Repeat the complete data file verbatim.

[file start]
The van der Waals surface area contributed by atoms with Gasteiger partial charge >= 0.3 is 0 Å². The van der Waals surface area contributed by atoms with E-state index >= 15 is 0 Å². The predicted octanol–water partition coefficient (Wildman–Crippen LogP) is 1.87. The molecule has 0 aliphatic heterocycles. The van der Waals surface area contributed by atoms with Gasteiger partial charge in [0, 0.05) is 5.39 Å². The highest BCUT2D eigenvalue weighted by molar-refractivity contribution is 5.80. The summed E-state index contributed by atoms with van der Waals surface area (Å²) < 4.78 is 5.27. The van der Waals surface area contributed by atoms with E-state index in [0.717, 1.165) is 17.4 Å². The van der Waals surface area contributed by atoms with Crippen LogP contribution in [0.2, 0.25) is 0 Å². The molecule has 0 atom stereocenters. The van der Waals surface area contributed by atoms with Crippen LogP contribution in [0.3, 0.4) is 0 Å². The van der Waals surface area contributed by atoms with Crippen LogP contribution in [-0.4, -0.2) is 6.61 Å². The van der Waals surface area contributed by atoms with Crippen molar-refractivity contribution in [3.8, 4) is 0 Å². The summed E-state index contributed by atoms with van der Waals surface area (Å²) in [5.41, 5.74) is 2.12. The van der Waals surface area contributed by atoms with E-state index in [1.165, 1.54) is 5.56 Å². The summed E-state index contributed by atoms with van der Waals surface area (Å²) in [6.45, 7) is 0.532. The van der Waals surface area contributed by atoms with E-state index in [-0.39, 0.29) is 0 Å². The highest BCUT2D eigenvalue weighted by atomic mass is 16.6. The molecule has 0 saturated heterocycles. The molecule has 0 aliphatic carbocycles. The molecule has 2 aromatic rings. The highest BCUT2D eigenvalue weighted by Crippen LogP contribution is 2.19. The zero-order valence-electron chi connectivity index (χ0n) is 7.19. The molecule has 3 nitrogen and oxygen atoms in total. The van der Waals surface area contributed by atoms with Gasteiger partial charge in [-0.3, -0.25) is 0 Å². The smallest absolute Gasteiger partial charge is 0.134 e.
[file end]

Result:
The van der Waals surface area contributed by atoms with Gasteiger partial charge >= 0.3 is 0 Å². The van der Waals surface area contributed by atoms with E-state index >= 15 is 0 Å². The predicted octanol–water partition coefficient (Wildman–Crippen LogP) is 1.87. The molecule has 0 aliphatic heterocycles. The van der Waals surface area contributed by atoms with Gasteiger partial charge in [0, 0.05) is 5.39 Å². The highest BCUT2D eigenvalue weighted by molar-refractivity contribution is 5.80. The summed E-state index contributed by atoms with van der Waals surface area (Å²) < 4.78 is 5.27. The van der Waals surface area contributed by atoms with E-state index in [0.717, 1.165) is 17.4 Å². The van der Waals surface area contributed by atoms with Crippen LogP contribution in [0.2, 0.25) is 0 Å². The molecule has 0 atom stereocenters. The van der Waals surface area contributed by atoms with Crippen LogP contribution in [0.3, 0.4) is 0 Å². The van der Waals surface area contributed by atoms with Crippen LogP contribution in [-0.4, -0.2) is 6.61 Å². The van der Waals surface area contributed by atoms with Crippen molar-refractivity contribution in [3.8, 4) is 0 Å². The summed E-state index contributed by atoms with van der Waals surface area (Å²) in [5.41, 5.74) is 2.12. The van der Waals surface area contributed by atoms with E-state index in [1.165, 1.54) is 5.56 Å². The summed E-state index contributed by atoms with van der Waals surface area (Å²) in [6.45, 7) is 0.532. The van der Waals surface area contributed by atoms with E-state index in [-0.39, 0.29) is 0 Å². The highest BCUT2D eigenvalue weighted by atomic mass is 16.6. The molecule has 0 saturated heterocycles. The molecule has 0 aliphatic carbocycles. The molecule has 2 aromatic rings. The highest BCUT2D eigenvalue weighted by Crippen LogP contribution is 2.19. The zero-order valence-electron chi connectivity index (χ0n) is 7.19. The molecule has 3 nitrogen and oxygen atoms in total. The van der Waals surface area contributed by atoms with Gasteiger partial charge in [-0.3, -0.25) is 0 Å². The smallest absolute Gasteiger partial charge is 0.134 e.